US 8149600 B2
In one embodiment, a method of operating a switched-mode power supply having a switch coupled to a drive signal is disclosed. The method includes shutting off the switch with the drive signal at a first instance of time, and comparing a magnitude of a voltage of a power supply node to a threshold after shutting off the switch. If the magnitude of the voltage of the power supply node exceeds the threshold, the switch is inhibited from turning on for a first time interval.
1. A method of operating a switched-mode power supply comprising a switch coupled to a drive signal, the method comprising:
shutting off the switch with the drive signal at a first instance of time;
after shutting off the switch, sensing a transient ringing condition within the switched-mode power supply, sensing comprising comparing a magnitude of a voltage of a power supply node to a threshold; and
if the magnitude of the voltage of the power supply node exceeds the threshold, inhibiting the switch from turning on for a first time interval.
2. The method of
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8. The method of
9. A circuit for controlling a switched-mode power supply, the circuit comprising:
a switch drive inhibit generator comprising
a sensor configured to sense a transient ringing condition within the switched-mode power supply, the sensor comprising a comparator configured to compare a node voltage within the power supply to a reference voltage, the comparator comprising an output that is asserted when the node voltage exceeds the reference voltage, and
a timer coupled to the comparator output, the timer configured to
generate an inhibit signal while the comparator output is asserted, and
generate the inhibit signal for a first duration after the comparator output is asserted.
10. The circuit of
11. The circuit of
12. The circuit of
13. The circuit of
14. The circuit of
15. The circuit of
16. A semiconductor circuit comprising the circuit of
17. A power supply system comprising the semiconductor circuit of
18. The method of
19. A power supply system comprising:
a power supply controller integrated circuit (IC) comprising
a switch drive circuit coupled to a switch driver controller circuit, wherein the switch drive circuit is configured to be coupled to a switch in the power supply system, and
a sensor circuit coupled to the switch driver controller circuit, the sensor circuit configured to sense a transient signal with the power supply system, wherein the switch driver controller circuit is configured to inhibit the switch drive circuit from activating the switch in the power supply system for a first time duration from when the sensor circuit senses the transient signal within the power supply system.
20. The power supply system of
21. The circuit of
22. The power supply system of
23. The power supply system of
This invention relates generally to power supply circuits, and more particularly to semiconductor circuits, and more particularly to a system and method ringing suppression in a switched mode power supply.
Switched mode power supplies are pervasive in the electronics field because of their ability to efficiently convert a first DC or AC voltage to a second regulated output level. Such power supplies are used, for example, in computer power supplies, DC power adapters, and automotive power supplies. As the demand for low power, low cost electronics have increased, a corresponding need for low cost systems and methods of switched mode power supplies has resulted.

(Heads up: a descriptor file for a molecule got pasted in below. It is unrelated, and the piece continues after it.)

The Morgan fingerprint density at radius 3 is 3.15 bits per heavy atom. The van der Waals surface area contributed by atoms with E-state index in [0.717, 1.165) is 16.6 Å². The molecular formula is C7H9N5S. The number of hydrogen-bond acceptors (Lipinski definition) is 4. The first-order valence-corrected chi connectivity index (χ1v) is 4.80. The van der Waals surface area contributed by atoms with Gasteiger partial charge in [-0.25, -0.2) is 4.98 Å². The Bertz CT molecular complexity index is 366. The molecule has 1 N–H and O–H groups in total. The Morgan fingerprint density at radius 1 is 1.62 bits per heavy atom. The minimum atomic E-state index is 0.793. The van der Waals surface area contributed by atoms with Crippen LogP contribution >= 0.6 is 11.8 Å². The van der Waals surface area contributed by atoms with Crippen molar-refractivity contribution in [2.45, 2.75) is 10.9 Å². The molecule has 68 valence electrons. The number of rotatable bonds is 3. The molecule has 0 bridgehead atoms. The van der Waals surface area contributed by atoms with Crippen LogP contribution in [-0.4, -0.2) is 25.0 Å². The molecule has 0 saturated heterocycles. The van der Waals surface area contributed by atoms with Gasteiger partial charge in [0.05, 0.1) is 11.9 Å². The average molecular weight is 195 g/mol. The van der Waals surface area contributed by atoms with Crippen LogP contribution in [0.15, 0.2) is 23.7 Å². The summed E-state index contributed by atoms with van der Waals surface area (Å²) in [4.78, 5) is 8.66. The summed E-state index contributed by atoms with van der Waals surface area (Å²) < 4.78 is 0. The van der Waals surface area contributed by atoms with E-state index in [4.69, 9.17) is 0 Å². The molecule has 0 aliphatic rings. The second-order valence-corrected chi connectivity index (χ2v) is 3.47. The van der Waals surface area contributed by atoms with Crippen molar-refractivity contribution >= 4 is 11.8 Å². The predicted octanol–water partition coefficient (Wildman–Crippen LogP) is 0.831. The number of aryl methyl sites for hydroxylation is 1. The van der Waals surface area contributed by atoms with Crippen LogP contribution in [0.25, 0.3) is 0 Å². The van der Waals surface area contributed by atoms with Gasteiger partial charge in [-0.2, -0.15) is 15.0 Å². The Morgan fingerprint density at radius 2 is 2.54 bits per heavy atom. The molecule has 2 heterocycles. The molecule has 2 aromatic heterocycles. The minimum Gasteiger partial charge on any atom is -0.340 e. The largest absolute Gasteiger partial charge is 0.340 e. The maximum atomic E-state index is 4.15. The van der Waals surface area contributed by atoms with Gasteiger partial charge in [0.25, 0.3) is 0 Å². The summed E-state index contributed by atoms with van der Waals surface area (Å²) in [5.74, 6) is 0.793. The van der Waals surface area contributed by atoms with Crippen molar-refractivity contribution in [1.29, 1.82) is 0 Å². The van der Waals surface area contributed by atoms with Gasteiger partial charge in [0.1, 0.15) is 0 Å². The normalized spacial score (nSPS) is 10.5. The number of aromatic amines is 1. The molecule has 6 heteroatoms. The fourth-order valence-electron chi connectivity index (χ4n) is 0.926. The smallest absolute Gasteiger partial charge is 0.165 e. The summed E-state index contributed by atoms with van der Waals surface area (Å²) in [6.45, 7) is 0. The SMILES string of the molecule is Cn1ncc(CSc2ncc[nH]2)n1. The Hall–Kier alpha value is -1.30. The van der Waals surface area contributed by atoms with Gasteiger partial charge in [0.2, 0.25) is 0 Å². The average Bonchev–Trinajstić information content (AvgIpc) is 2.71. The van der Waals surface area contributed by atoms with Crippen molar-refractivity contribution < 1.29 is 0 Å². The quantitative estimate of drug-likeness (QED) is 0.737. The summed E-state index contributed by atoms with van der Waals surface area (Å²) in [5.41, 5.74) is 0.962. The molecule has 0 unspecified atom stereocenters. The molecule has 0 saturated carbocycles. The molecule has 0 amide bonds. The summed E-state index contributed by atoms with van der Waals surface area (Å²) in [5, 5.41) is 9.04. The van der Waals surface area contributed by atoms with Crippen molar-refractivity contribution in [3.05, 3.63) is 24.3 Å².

One barrier to more efficient switched-mode power supplies has been transient ringing due to switching current in the transformer. The efficiency of a power converter is partially determined by the amount of switching loss in the transformer. This switching loss is directly proportional to the frequency of the converter. The presence of the transient ringing, however, causes mistriggering of the switching transistor, which can result in a significant increase in the system switching frequency. Mistriggering of a switch transistor due to transient ringing is disadvantageous because the resulting increased switching frequency leads to inefficient power supply performance, increased electromagnetic interference (EMI), and poor load regulation.
To address the issue of transient ringing, some conventional power supply systems have imposed a fixed turn-off time for current switches coupled to magnetic components within the power supply. Because of the wide tolerance of parts used within many power supplies, however, these fixed turn-off times are often designed to last considerably longer than a nominally expected transient. Increased turn-off time lowers the maximum realizable output power of the power supply.
In the field of switched-mode power supplies, what is needed are cost effective and power efficient systems and methods for switched-mode power supplies.
In one embodiment, a method of operating a switched-mode power supply having a switch coupled to a drive signal is disclosed. The method includes shutting off the switch with the drive signal at a first instance of time and comparing a magnitude of a voltage of a power supply node to a threshold after shutting off the switch. If the magnitude of the voltage of the power supply node exceeds the threshold, the switch is inhibited from turning on for a first time interval.
The foregoing has outlined, rather broadly, features of the present invention. Additional features of the invention will be described, hereinafter, which form the subject of the claims of the invention. It should be appreciated by those skilled in the art that the conception and specific embodiment disclosed may be readily utilized as a basis for modifying or designing other structures or processes for carrying out the same purposes of the present invention. It should also be realized by those skilled in the art that such equivalent constructions do not depart from the spirit and scope of the invention as set forth in the appended claims.
For a more complete understanding of the present invention, and the advantages thereof, reference is now made to the following descriptions taken in conjunction with the accompanying drawings, in which:
Corresponding numerals and symbols in different figures generally refer to corresponding parts unless otherwise indicated. The figures are drawn to clearly illustrate the relevant aspects of embodiments of the present invention and are not necessarily drawn to scale. To more clearly illustrate certain embodiments, a letter indicating variations of the same structure, material, or process step may follow a figure number.